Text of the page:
1 Sometimes It's Good to Feel Bad 23

2 What Exactly Axe Emotions? 29

3 Emotions Don't Come in Single File 41

4 Emotions Happen in Your Body 53

5 You Relate to Others When You Feel with Them 67

6 Why Can't I Control My Emotions? 75

Part 2 Engaging Emotions

7 Two Pitfalls 85

8 Engage: A Better Option 93

9 Engaging Emotions Means Engaging God 101

10 Engaging Relationships 111

11 On Nourishing Healthy Emotions 123

12 On Starving Unhealthy Emotions 139

Part 3 Engaging the Hardest Emotions

13 Engaging Fear 151

14 Engaging Anger 169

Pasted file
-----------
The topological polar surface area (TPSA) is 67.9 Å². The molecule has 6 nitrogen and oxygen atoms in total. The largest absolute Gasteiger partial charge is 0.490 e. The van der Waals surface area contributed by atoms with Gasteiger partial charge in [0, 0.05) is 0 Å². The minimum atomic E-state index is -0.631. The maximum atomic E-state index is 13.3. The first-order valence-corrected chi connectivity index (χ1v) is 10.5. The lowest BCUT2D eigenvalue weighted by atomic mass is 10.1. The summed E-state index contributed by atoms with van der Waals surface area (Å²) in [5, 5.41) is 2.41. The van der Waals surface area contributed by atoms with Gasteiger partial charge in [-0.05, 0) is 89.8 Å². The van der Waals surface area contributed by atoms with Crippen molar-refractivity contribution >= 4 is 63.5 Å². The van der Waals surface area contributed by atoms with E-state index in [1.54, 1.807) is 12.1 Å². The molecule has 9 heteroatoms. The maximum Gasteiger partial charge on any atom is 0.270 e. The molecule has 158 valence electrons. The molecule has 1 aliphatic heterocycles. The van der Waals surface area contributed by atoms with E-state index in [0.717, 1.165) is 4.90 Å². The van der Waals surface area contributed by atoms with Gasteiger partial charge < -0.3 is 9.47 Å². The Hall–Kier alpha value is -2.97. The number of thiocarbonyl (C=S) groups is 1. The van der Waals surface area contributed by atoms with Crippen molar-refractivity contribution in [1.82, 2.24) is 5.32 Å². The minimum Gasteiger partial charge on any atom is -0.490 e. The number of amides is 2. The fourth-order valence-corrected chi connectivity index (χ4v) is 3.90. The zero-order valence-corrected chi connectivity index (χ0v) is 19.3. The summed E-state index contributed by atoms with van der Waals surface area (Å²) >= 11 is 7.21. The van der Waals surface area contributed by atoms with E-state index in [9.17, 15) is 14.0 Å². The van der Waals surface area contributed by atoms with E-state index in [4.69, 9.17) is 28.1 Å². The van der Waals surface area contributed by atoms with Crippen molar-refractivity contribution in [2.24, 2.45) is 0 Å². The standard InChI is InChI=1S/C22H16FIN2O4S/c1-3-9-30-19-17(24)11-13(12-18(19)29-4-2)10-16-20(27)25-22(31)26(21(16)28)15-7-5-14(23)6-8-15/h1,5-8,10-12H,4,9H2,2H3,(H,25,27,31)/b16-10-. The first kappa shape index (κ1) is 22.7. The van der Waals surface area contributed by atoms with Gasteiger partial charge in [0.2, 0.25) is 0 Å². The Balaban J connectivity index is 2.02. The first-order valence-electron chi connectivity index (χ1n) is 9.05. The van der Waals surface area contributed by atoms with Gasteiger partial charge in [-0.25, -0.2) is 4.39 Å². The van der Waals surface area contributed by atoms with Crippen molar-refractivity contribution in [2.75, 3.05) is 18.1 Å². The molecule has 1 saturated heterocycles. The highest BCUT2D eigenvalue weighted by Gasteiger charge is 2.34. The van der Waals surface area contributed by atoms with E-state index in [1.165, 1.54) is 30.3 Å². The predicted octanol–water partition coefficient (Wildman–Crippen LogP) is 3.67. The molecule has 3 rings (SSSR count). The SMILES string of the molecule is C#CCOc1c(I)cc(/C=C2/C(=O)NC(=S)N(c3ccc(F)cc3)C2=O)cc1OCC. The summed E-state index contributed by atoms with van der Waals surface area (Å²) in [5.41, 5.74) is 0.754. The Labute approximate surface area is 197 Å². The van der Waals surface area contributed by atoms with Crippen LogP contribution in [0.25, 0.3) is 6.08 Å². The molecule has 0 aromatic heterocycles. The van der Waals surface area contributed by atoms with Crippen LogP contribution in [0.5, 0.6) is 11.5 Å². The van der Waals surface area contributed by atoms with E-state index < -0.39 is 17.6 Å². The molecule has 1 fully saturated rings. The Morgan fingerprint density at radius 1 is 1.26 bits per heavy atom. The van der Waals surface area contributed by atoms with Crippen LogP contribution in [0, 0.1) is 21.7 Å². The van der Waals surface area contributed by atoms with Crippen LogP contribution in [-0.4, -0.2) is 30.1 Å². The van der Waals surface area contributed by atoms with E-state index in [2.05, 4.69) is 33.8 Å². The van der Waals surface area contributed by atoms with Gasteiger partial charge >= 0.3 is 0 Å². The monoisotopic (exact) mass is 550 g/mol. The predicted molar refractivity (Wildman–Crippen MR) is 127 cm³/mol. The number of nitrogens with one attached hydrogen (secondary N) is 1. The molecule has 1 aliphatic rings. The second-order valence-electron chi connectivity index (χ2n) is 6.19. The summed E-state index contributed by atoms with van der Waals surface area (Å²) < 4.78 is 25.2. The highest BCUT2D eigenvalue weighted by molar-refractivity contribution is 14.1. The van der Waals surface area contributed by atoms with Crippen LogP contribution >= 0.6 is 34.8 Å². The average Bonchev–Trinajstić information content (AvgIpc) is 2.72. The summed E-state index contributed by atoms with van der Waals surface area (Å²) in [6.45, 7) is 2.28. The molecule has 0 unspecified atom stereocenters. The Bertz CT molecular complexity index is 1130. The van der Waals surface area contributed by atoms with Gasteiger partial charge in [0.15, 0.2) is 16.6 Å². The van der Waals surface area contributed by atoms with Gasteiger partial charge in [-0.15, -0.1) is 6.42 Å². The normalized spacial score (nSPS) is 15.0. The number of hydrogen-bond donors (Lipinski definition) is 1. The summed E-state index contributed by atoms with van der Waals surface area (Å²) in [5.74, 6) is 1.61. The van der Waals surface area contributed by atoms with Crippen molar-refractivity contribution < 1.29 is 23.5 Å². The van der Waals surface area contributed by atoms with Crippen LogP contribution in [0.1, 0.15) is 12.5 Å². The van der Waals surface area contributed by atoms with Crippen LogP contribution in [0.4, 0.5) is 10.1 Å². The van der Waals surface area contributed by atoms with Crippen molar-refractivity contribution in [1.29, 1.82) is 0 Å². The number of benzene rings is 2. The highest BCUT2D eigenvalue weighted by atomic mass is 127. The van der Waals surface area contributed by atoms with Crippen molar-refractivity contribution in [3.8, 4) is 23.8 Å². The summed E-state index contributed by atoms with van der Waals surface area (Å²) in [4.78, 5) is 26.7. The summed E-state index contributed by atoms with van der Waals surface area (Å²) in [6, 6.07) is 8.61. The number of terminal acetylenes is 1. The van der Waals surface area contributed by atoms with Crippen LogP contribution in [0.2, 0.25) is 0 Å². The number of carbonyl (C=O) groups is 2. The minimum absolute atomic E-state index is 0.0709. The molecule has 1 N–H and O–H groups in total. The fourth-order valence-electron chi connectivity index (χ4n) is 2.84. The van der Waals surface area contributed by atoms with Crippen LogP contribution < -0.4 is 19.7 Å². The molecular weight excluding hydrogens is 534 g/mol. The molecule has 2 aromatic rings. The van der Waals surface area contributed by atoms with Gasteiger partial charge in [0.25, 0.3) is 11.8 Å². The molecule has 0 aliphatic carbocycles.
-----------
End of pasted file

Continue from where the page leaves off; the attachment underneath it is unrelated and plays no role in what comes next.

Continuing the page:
15 Engaging Grief 183

16 Engaging Guilt and Shame 197

17 A Museum of Tears 209

Appendix: Does God Really Feel? The Doctrine of Impassibility 213

General Index 219

Scripture Index 223

What People are Saying About This

From the Publisher

“You might not put a book on emotions at the top of your reading list, but given how everyday life is crammed with our emotions and those of our families, friends, and enemies, the topic is highly important. This book will lead you to engage with emotions in good and fruitful ways.”
Ed Welch,Counselor and Faculty Member, Christian Counseling & Educational Foundation